Technology Drives Accident-Free Future

| Transport

Passive safety systems have been developed for the protection of rear seat occupants

Mercedes is using its new electrified platforms to step up a gear on the development of active and passive safety technology

After developing the Electronic Stability Program (ESP) over 20 years ago, Mercedes-Benz is continuing to use this life-saving technology throughout its range whilst also developing and adapting it to assist in driver comfort and even regenerative braking performance in electric vehicles.

ESP Development

Generally, ESP stabilises the vehicle through targeted braking intervention on individual wheels. Now, these systems work in tandem with more than 100 vehicle functions to actively improve safety, efficiency and comfort in many driving situations, ranging from the integrated brakes controller and active rear axle steering to off-road functions, recuperation for electric drives, hill start assist and trailer stabilisation to the support of automated driving and numerous assistance systems.

Development milestones along the way include the regenerative braking system for hybrid and electric vehicles, which Mercedes-Benz introduced back in 2010. When braking, the electric motor switches to generator mode. The wheels transfer the kinetic energy to the generator via the drive train. The generator rotates, converting part of the kinetic energy into electrical energy. The braking torque that the electric motor generates when producing electrical energy slows down the vehicle. If more braking power is needed, additional deceleration is provided by the wheel brakes. The distribution between the generator and the braking system as well as vehicle stability, even in phases of high recuperation, is always managed by the brake control system.

ESP continues to form a crucial part of the backbone of Mercedes’ plan to achieve accident-free driving by 2050. The plan includes accident prevention, of which ESP and other assistance systems play a role, accident mitigation through passive safety technology and recovery, whereby the crashed vehicle doesn’t present further hazards.

Protection from high voltage

To prevent the risk of electric shock and high-energy short circuits, Mercedes has developed a multi-stage high-voltage (HV) safety concept that comprises seven essential elements. In addition to the battery, HV components comprise all components with a voltage in excess of 60 volts. If a vehicle’s sensors detect a dangerous collision, the pyrofuse safety system automatically powers down the HV system.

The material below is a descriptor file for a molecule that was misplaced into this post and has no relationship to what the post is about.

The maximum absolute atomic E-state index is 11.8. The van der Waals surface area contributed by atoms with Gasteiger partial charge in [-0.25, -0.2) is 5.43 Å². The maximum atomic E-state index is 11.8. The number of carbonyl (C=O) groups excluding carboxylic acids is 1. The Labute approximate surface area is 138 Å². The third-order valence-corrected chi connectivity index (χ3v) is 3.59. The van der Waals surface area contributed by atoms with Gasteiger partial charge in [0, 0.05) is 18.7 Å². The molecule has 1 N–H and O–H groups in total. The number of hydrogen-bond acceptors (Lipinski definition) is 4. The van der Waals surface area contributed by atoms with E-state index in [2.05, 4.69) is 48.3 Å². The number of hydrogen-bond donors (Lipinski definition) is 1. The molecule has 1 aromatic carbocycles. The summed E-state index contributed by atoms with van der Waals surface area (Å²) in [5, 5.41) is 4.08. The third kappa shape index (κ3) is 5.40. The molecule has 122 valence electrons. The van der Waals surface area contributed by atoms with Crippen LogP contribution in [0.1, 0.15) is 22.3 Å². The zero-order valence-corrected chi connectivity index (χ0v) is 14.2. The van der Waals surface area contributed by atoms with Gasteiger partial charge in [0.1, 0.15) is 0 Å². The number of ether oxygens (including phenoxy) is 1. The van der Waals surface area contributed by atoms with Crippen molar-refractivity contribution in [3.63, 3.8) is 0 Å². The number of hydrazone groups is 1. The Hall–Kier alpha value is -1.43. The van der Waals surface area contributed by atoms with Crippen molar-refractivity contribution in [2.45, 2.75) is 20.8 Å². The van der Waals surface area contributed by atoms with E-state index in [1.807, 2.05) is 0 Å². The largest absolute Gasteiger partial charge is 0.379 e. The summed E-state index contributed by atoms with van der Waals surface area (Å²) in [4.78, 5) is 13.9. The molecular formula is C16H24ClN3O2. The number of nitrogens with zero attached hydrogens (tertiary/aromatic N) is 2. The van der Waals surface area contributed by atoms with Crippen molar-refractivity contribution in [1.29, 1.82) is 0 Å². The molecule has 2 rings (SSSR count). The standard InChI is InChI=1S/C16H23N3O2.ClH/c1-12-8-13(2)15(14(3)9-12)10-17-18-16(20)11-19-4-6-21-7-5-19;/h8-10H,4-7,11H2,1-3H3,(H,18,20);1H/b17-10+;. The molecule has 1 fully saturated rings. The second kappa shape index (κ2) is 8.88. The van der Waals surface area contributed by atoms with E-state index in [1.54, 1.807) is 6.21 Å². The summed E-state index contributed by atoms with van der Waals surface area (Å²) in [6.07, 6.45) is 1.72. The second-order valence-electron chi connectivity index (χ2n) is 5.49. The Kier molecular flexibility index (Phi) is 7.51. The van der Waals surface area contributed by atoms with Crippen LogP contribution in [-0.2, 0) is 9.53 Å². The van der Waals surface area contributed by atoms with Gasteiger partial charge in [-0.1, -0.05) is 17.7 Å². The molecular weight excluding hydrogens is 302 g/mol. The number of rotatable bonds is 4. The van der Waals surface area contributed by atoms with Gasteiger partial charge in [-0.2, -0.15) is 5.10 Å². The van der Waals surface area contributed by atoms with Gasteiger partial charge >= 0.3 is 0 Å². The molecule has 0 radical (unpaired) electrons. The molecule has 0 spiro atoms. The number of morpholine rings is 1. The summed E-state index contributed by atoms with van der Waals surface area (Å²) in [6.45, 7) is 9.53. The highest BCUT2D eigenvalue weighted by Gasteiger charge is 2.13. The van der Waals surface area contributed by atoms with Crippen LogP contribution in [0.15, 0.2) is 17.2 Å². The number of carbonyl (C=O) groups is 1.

This protection concept provides a high level of safety whilst driving and charging as well as during and after a crash. The battery housing and the vehicle structure are matched up to ensure that all internal Mercedes‑Benz safety standard and legal requirements are met. The designers have also ensured that all HV elements are, as far as possible, placed in crash-protected areas of the vehicle.

Rear Seat Passenger Protection

In recent years, Mercedes-Benz was been able to further increase the safety of back-seat passengers. Such improvements include belt tensioners for the rear seats, side airbags and window bags, which were introduced in the S-Class in 2020. The first frontal airbag for back-seat passengers increases safety for adult passengers while also taking into account concerns about child safety.

The Belt Bag, which increases the area of the seat belt and can thus reduce impacts on the upper body, also contributes to greater safety in the rear. There is also the seat cushion airbag, which is designed to prevent passengers from slipping below the lower belt, even if the passenger has laid their seat back.

Further innovation ahead

To reach its accident-free goal by 2050, there’s still much to be done with a similar amount of time remaining as that which has passed since ESP was introduced. According to Paul Dick, Head of Vehicle Safety at Mercedes-Benz Group AG, autonomy will be a key factor in achieving it.

“We are pursuing our vision of accident-free driving and are continuing to work toward this goal at full speed. Highly automated and autonomous driving will be a decisive contributor to its success,” he says.

Jonathan Newell
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